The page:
On the playgrounds of America, children learn to fight for their places in the overarching dominance hierarchies of human society, sometimes invisible but often painfully obvious.
In these laboratories of Social Darwinism, a boy or girl lingering on the sidelines of a kickball game may not only struggle for lack of social ability but for motor skills facilitating a smoother entry into the social sphere known as recess.
While previous study shows children with autism often struggle with interpersonal relationships, new research suggests a corresponding lack of motor skills — such as catching and throwing — may exacerbate those social deficits. Megan MacDonald, an expert on the movement skills of children with autism spectrum disorder, led a study at Oregon State University of younger children and adolescents with the diagnosis.
All 35 of the students, ages six to 15, were deemed high-functioning and attended mainstream classrooms. But those who seemed to struggle more socially also lacked for developed "object-control" motor skills, which involve more precision in movement than locomotion skills, such as catching and throwing — or the fine art of winging a dodge ball at another kid's head. Students who struggled with such physical skills were more likely to exhibit severe social and communication skills, researchers said.
"So much of the focus on autism has been on developing social skills, and that is very crucial," said MacDonald. "Yet we also know there is a link between motor skills and autism, and how deficits in these physical skills play into this larger picture is not clearly understood."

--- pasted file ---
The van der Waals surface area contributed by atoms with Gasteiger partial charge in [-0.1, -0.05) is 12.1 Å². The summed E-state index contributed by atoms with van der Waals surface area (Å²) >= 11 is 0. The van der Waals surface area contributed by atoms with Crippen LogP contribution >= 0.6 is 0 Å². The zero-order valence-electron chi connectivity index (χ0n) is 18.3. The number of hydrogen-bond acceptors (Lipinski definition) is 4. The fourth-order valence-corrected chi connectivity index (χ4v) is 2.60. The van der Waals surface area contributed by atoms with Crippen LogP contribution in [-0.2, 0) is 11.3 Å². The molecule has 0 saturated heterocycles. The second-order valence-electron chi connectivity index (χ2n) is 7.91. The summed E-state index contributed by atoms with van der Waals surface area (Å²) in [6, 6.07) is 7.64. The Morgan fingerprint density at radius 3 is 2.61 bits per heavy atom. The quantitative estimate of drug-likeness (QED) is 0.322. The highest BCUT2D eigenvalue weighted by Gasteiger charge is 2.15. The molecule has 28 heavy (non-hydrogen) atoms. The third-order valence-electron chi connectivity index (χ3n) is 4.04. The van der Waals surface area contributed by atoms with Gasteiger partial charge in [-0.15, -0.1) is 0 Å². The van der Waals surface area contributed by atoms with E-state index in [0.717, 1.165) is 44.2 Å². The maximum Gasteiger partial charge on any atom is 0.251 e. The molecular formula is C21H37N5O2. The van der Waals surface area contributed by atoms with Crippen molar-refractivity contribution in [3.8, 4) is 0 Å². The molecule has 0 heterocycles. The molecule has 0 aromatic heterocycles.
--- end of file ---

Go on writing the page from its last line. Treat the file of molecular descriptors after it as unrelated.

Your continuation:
The development of motor skills may be a significant marker of a child's autism, as he effectively sidelines himself from the "Reindeer games," forever consigned to the "Island of Misfit Toys" from the classic children's story Rudolf The Red-Nosed Reindeer. Such children with autism may distance themselves from play given stunted motor development skills, which in turn may stunt social growth.
"Something which seems as simple as learning to ride a bike can be crucial for a child with autism," said MacDonald. "Being able to ride a bike means more independence and autonomy. They can ride to the corner store or ride to a friend's house. Those kind of small victories are huge."
Moreover, capability in the realm of physical intelligence — one of the seven basic human intelligences, as defined by Harvard psychologist Howard Gardner's "multiple intelligence theory" — leads not only to improved health but to success within the social domain as well.
"I often show people photos of what I like to do in my spare time — canoeing, hiking, snowshoeing, and then point out that these require relatively proficient motor skills," said MacDonald. "But that is not why I do those things. I'm doing it because I'm with my friends and having fun."
However, the experts have good news for parents and educators — motor skills can be taught, even to the most uncoordinated of students.
"We have programs and interventions that we know work, and have measurable impact on motor skill development," said MacDonald. "We need to make sure we identify the issue and get a child help as early as possible."
Source: MacDonald M, Lord C, Ulrich D. Children With Delayed Motor Skills Struggle More Socially. Adapted Physical Activity Quarterly. 2013.